Support the National Alzheimer’s Project Act in Congress

Wednesday, July 14th, 2010

Legislation to create the National Alzheimer’s Project Act is quietly working its way through Congress.  By 2050 – just 40 years from now — nearly 16 million Americans will be afflicted with Alzheimer’s Disease.  Surprisingly, there is not yet a national plan to deal with this looming crisis, although one has been proposed on Capitol Hill.  The National Alzheimer’s Project Act (NAPA) would establish an inter-agency advisory council to address the government’s efforts on Alzheimer’s research, care, institutional services, and home- and community-based programs.  S.B. 3036 and H.R. 4689 would create a government agency to exclusively deal with Alzheimer’s issues.

Co-sponsored by Senators Michael Bennet (D-CO), Birch Bayh (D-IN), Susan Collins (R-ME), Russ Feingold (D-WI) and Jon Tester (D-MT), the proposal would create a special office within the White House to coordinate research, clinical care and services with the goal of preventing, caring for and curing Alzheimer’s Disease.

“Alzheimer’s takes a tremendous emotional and financial toll on over 75,000 Coloradans and their families,” according to Bennet.  “Yet our nation’s healthcare system is not set up to appropriately coordinate and share the research we’re doing to prevent, cure and care for our patients.  This bill will streamline the country’s research efforts so that we can better find ways to combat this disease while also making much better use of our taxpayer dollars.”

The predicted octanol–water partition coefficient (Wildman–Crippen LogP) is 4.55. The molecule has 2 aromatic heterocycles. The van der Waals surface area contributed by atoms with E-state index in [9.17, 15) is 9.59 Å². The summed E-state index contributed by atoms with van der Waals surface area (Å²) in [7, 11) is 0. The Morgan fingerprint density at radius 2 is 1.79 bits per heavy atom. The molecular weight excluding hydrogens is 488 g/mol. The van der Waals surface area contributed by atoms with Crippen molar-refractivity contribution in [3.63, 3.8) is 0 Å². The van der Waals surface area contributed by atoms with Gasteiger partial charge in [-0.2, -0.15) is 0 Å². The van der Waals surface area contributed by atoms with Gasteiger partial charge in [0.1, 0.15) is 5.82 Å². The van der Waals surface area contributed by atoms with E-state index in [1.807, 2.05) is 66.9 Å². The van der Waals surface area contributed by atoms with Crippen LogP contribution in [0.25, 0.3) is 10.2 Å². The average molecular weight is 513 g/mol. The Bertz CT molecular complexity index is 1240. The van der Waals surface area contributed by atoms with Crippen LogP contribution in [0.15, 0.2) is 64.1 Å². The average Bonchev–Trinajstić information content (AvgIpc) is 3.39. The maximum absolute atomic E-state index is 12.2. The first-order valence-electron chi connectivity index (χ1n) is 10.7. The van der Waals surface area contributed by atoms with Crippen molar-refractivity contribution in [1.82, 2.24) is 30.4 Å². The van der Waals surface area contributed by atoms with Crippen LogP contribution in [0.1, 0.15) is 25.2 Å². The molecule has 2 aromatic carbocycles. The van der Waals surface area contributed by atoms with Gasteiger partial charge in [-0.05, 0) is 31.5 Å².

Approximately half of Americans who live to 85 will suffer from Alzheimer’s.  Once the legislation is passed by the House of Representatives and the Senate, the Office of the National Alzheimer’s director would be named to the Domestic Policy Council and the Office of Science and Technology.  This director would have input into all policy aspects of the disease, as well as focus on high-risk groups and those underserved by existing Alzheimer’s programs.

The China Syndrome

Tuesday, July 6th, 2010

The unwinding of global imbalances signals the end of China's unfair advantage.  As global financial disparities start to wind down, China is likely to end up a winner because emerging-market economies have a definite advantage rooted in the way the global economy functions. Writing in the McKinsey Quarterly, Lowell Bryan, a director with McKinsey & Company, notes that “Saber-rattling Western trade negotiators frequently focus their attention on the ‘unnaturally’ depressed exchange rate of countries such as China, and this is a component of the structural advantage to which I refer.  But its roots run far deeper – all the way down to the fundamental issue that labor can’t be freely traded on a single global market, while capital and commodities can.  Any company sourcing its production or service operations in a lower-wage emerging market-country therefore can save enormously on labor costs.”

China’s recent decision to relax the informal peg of its currency, the yuan, to the U.S. dollar proves that the world must come to grips with a set of economic relationships that are currently unsustainable.  According to Lowell, “Their unwinding will have serious long-term implications for those executives’ strategic priorities, including where they locate operations and what customers they serve in which markets.  Equally important is the need for preparedness in case the unwinding process is sudden and abrupt.  While we surely seem to be headed toward a new global equilibrium, the transition to that future may not be smooth and gradual.”